An Eloquent Revelation of Light
|Red Window II|
|Concerto in Blue V|
By Tom Wachunas
“When you are painting a landscape, assume the painting is real and the landscape is an illusion.” -Walter Darby Bannard
“…He has given his inborn gift to nature. He has celebrated her minutiae and her grandeur, her openness and her mystery. Is not every serious celebration an acknowledgement of transcendence?” – Dr. Irma B. Jaffe, Professor Emeritus, Fordham University, from her catalogue essay, “Picturing Light: The Paintings of Richard Vaux”
EXHIBIT: Picturing Light: The Paintings of Richard Vaux / through Oct.6, 2019 / At Massillon Museum STUDIO M Gallery, 121 Lincoln Way East (Ohio 172) in downtown Massillon / Viewing hours are Tuesday through Saturday, 9:30 a.m. to 5:00 p.m. and Sunday 2:00 to 5:00 p.m. A visit to the Massillon Museum is always free. Call the Massillon Museum at 330-833-4061 for more information.
The paintings by Hudson, Ohio-based Richard Vaux are deeply poetic visions embracing the stylistic legacy of Romanticism, Impressionism, and Abstract Expressionism all at once. Vaux is a conjurer of the highest order. He doesn’t just make beautiful pictures. He creates experiences. He turns natural light into a practically living thing.
Let me clarify. The paintings – most of them acrylic on vinyl - aren’t ‘pictures’ in the conventional sense. They’re not static configurations of representational lines, shapes, and colors on a single 2D plane, though from several feet away, they do appear to have a certain photographic flatness about them.
But that apparent flatness progressively dissipates and takes on real dimensionality as you move in for a closer look, just as you would to peer through a window at a spectacular atmospheric event. These ephemeral skies open up ever so slowly. Their intensely subtle variations in chromatic tonalities and soft textures seem to undulate, shift, shimmer or fade as if stirred by a zephyr. So no, these aren’t really ‘pictures’ after all. They’re tangible actualities in their own right. They expand and contract. They breathe.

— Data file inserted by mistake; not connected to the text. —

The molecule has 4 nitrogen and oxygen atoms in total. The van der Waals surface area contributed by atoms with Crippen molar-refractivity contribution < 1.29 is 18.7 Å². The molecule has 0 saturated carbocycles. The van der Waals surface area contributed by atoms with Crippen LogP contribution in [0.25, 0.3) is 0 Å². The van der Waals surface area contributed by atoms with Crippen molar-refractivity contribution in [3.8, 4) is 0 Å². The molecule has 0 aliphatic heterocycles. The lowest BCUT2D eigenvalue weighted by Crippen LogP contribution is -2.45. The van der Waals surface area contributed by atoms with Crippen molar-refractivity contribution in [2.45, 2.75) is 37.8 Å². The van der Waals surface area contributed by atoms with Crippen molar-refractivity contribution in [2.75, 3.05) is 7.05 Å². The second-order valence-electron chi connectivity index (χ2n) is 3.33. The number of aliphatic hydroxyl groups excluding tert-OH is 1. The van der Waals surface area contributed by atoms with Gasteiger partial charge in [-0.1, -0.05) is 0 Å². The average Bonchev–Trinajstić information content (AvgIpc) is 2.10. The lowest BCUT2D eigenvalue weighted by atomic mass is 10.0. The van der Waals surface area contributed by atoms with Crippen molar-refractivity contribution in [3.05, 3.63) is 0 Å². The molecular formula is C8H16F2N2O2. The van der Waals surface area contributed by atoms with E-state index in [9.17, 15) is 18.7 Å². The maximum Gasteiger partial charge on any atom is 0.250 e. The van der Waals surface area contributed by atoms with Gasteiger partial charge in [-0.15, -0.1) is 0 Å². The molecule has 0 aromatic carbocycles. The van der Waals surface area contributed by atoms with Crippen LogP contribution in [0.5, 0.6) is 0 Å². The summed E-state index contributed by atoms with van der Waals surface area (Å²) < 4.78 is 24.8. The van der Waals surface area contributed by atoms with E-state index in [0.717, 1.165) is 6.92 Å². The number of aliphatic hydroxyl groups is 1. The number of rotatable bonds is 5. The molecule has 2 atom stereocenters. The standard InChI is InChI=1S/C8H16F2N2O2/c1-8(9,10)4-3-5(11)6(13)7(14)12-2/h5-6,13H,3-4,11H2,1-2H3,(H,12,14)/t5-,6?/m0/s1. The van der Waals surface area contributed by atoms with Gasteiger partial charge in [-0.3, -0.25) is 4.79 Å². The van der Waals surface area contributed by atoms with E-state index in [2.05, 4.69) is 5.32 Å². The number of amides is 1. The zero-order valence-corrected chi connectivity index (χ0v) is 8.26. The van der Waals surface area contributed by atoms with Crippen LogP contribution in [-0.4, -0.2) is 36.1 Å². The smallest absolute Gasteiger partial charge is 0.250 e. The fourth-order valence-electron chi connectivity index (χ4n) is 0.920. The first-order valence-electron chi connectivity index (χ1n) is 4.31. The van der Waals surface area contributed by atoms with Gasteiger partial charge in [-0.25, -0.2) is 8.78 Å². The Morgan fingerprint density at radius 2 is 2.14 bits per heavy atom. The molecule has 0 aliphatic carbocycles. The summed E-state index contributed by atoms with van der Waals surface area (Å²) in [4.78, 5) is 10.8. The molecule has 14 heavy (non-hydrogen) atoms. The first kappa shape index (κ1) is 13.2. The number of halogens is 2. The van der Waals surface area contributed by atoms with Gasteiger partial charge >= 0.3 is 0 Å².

This mesmerizing effect can certainly be attributed to Vaux’s unusual practice of painting on vinyl. While I’m not exactly sure of his precise method, the vinyl doesn’t appear to be a fully transparent, glass-like plastic. It has instead a slightly frosted look, giving the imagery a misty translucency, sometimes with passages of very tiny, amorphous surface irregularities – gentle ripples, or bubbles. While there’s paint on the topmost surfaces, there seems to be paint on the reverse sides of the vinyl as well, and maybe another painted vinyl plane underneath that one. Whatever his process might be, Vaux’s facile, harmonic manipulations of organic shapes and mellifluous hues imbue his iconography with a compelling spirituality. Articulating light as the palpable, moving substance of spirit.
Additionally, there’s a mystical element here in the way Vaux often incorporates delineated, geometric (rectangles, grids, circles) planes or frames with his naturalism, perhaps suggesting an underlying (or overarching?) system or structure. Light as the architecture of the cosmic ether? I’m reminded of an observation by English landscape painter, John Constable (1776-1837): “Painting is a science, and should be pursued as an inquiry into the laws of nature. Why, then, may not landscape painting be considered as a branch of natural philosophy, of which pictures are but the experiments?”
But once again, these aren’t pictures. They’re enthralling, celebratory meditations. Better still, revelations. Transcending the familiar, they make what was old new again.
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